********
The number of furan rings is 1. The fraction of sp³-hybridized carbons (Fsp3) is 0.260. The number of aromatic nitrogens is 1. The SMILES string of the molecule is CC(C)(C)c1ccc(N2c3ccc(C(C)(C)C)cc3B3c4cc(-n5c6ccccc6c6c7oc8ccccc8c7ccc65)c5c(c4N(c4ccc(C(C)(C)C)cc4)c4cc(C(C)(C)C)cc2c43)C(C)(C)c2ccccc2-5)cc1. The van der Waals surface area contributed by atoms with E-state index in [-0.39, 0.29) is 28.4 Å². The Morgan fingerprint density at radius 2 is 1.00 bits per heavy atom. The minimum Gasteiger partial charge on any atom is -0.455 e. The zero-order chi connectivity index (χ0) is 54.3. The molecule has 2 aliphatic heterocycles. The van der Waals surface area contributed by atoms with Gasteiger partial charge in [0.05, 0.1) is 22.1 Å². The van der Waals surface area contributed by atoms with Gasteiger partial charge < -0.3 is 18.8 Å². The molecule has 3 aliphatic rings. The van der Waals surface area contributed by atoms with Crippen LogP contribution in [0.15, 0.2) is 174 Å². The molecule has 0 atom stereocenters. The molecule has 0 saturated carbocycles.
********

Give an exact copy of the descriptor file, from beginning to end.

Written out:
The number of furan rings is 1. The fraction of sp³-hybridized carbons (Fsp3) is 0.260. The number of aromatic nitrogens is 1. The SMILES string of the molecule is CC(C)(C)c1ccc(N2c3ccc(C(C)(C)C)cc3B3c4cc(-n5c6ccccc6c6c7oc8ccccc8c7ccc65)c5c(c4N(c4ccc(C(C)(C)C)cc4)c4cc(C(C)(C)C)cc2c43)C(C)(C)c2ccccc2-5)cc1. The van der Waals surface area contributed by atoms with E-state index in [-0.39, 0.29) is 28.4 Å². The Morgan fingerprint density at radius 2 is 1.00 bits per heavy atom. The minimum Gasteiger partial charge on any atom is -0.455 e. The zero-order chi connectivity index (χ0) is 54.3. The molecule has 2 aliphatic heterocycles. The van der Waals surface area contributed by atoms with Gasteiger partial charge in [0.05, 0.1) is 22.1 Å². The van der Waals surface area contributed by atoms with Gasteiger partial charge < -0.3 is 18.8 Å². The molecule has 3 aliphatic rings. The van der Waals surface area contributed by atoms with Crippen LogP contribution in [0.15, 0.2) is 174 Å². The molecule has 0 atom stereocenters. The molecule has 0 saturated carbocycles.